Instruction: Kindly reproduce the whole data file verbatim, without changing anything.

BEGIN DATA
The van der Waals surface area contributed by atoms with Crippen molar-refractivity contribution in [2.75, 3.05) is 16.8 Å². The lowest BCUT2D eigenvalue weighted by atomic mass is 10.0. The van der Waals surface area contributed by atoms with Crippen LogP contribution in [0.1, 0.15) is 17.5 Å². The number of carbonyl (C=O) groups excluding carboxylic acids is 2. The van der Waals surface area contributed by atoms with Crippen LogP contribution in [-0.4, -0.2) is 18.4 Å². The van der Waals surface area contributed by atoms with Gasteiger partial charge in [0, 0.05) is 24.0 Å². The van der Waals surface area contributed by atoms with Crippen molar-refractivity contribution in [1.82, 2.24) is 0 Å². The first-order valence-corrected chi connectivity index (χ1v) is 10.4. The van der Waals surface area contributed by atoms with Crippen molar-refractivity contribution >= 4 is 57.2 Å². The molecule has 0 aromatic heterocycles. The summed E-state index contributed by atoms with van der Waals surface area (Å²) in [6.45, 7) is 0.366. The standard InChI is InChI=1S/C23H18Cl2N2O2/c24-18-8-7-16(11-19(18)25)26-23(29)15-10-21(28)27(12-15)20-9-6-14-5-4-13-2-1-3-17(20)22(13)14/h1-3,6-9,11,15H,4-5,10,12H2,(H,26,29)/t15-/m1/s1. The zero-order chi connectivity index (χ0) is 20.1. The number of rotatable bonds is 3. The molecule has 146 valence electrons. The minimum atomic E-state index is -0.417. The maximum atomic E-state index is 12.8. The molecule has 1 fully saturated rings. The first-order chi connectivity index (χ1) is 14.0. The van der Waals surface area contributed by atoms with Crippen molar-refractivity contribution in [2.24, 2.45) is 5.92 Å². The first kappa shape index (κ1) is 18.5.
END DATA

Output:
The van der Waals surface area contributed by atoms with Crippen molar-refractivity contribution in [2.75, 3.05) is 16.8 Å². The lowest BCUT2D eigenvalue weighted by atomic mass is 10.0. The van der Waals surface area contributed by atoms with Crippen LogP contribution in [0.1, 0.15) is 17.5 Å². The number of carbonyl (C=O) groups excluding carboxylic acids is 2. The van der Waals surface area contributed by atoms with Crippen LogP contribution in [-0.4, -0.2) is 18.4 Å². The van der Waals surface area contributed by atoms with Gasteiger partial charge in [0, 0.05) is 24.0 Å². The van der Waals surface area contributed by atoms with Crippen molar-refractivity contribution in [1.82, 2.24) is 0 Å². The first-order valence-corrected chi connectivity index (χ1v) is 10.4. The van der Waals surface area contributed by atoms with Crippen molar-refractivity contribution >= 4 is 57.2 Å². The molecule has 0 aromatic heterocycles. The summed E-state index contributed by atoms with van der Waals surface area (Å²) in [6.45, 7) is 0.366. The standard InChI is InChI=1S/C23H18Cl2N2O2/c24-18-8-7-16(11-19(18)25)26-23(29)15-10-21(28)27(12-15)20-9-6-14-5-4-13-2-1-3-17(20)22(13)14/h1-3,6-9,11,15H,4-5,10,12H2,(H,26,29)/t15-/m1/s1. The zero-order chi connectivity index (χ0) is 20.1. The number of rotatable bonds is 3. The molecule has 146 valence electrons. The minimum atomic E-state index is -0.417. The maximum atomic E-state index is 12.8. The molecule has 1 fully saturated rings. The first-order chi connectivity index (χ1) is 14.0. The van der Waals surface area contributed by atoms with Crippen molar-refractivity contribution in [2.24, 2.45) is 5.92 Å². The first kappa shape index (κ1) is 18.5.